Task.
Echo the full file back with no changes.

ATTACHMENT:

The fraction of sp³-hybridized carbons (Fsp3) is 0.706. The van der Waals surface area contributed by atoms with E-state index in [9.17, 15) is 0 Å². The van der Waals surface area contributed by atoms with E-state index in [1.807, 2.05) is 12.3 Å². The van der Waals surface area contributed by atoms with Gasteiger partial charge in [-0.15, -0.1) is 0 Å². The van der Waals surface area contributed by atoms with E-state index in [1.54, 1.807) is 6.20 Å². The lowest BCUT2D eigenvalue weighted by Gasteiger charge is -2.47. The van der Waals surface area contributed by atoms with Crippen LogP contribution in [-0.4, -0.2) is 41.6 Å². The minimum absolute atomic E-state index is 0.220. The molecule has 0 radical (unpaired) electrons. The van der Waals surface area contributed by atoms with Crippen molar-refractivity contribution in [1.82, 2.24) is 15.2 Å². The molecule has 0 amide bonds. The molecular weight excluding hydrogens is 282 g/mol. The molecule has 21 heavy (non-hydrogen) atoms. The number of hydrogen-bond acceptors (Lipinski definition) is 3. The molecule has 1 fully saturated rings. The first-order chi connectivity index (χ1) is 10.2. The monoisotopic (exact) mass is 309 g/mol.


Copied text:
The fraction of sp³-hybridized carbons (Fsp3) is 0.706. The van der Waals surface area contributed by atoms with E-state index in [9.17, 15) is 0 Å². The van der Waals surface area contributed by atoms with E-state index in [1.807, 2.05) is 12.3 Å². The van der Waals surface area contributed by atoms with Gasteiger partial charge in [-0.15, -0.1) is 0 Å². The van der Waals surface area contributed by atoms with E-state index in [1.54, 1.807) is 6.20 Å². The lowest BCUT2D eigenvalue weighted by Gasteiger charge is -2.47. The van der Waals surface area contributed by atoms with Crippen LogP contribution in [-0.4, -0.2) is 41.6 Å². The minimum absolute atomic E-state index is 0.220. The molecule has 0 radical (unpaired) electrons. The van der Waals surface area contributed by atoms with Crippen molar-refractivity contribution in [1.82, 2.24) is 15.2 Å². The molecule has 0 amide bonds. The molecular weight excluding hydrogens is 282 g/mol. The molecule has 21 heavy (non-hydrogen) atoms. The number of hydrogen-bond acceptors (Lipinski definition) is 3. The molecule has 1 fully saturated rings. The first-order chi connectivity index (χ1) is 10.2. The monoisotopic (exact) mass is 309 g/mol.